The National Labor Relations Board (NLRB) has concluded that employers are free to forbid employee use of their systems for “nonjob-related solicitations.” The long-awaited decision—involving employees’ use of e-mail for union communications at The Register-Guard newspaper in Eugene, OR—says that an employer has the right to restrict use of its e-mail system based on its property interest in the computer equipment. (The Guard Publishing Company, dba The Register-Guard, Cases 36-CA-8743-1, et al., 2007)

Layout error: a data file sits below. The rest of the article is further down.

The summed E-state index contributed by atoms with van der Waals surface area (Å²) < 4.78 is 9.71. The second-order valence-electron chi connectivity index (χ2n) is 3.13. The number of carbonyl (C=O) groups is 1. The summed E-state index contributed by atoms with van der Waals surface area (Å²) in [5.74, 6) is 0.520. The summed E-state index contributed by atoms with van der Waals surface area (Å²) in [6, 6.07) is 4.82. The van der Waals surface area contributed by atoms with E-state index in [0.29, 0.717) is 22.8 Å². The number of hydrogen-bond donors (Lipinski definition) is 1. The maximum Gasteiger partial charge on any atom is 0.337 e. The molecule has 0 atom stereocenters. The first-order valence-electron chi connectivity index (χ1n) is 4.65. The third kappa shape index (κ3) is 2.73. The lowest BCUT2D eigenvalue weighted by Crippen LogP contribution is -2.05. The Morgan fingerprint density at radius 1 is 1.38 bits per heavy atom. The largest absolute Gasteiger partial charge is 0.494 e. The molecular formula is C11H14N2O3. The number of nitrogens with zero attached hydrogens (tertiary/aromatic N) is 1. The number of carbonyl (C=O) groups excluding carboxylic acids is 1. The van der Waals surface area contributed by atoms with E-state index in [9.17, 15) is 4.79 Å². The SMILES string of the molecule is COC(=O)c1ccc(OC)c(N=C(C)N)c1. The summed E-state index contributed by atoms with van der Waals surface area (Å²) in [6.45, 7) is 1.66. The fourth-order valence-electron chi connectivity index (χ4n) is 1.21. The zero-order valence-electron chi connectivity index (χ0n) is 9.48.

At issue was the following company rule:
Company communications systems and the equipment used to operate the communications system are owned and provided by the Company to assist in conducting the business of The Register-Guard. Communications systems are not to be used to solicit or proselytize for commercial ventures, religious or political causes, outside organizations or other nonjob-related solicitations.
Restrict eq...(register to read more)
- How to Fire an Employee the Legal Way: 6 Termination Guidelines
- 10 Secrets to an Effective Performance Review
- If an employee is injured at a company picnic, would that be covered by workers' comp?
- How can I make sure proprietary information doesn't leave when employees do?
- Discovered poor work while employee was on military leave? Go ahead and discipline
- 2012 enforcement trends in employment law: hiring and safety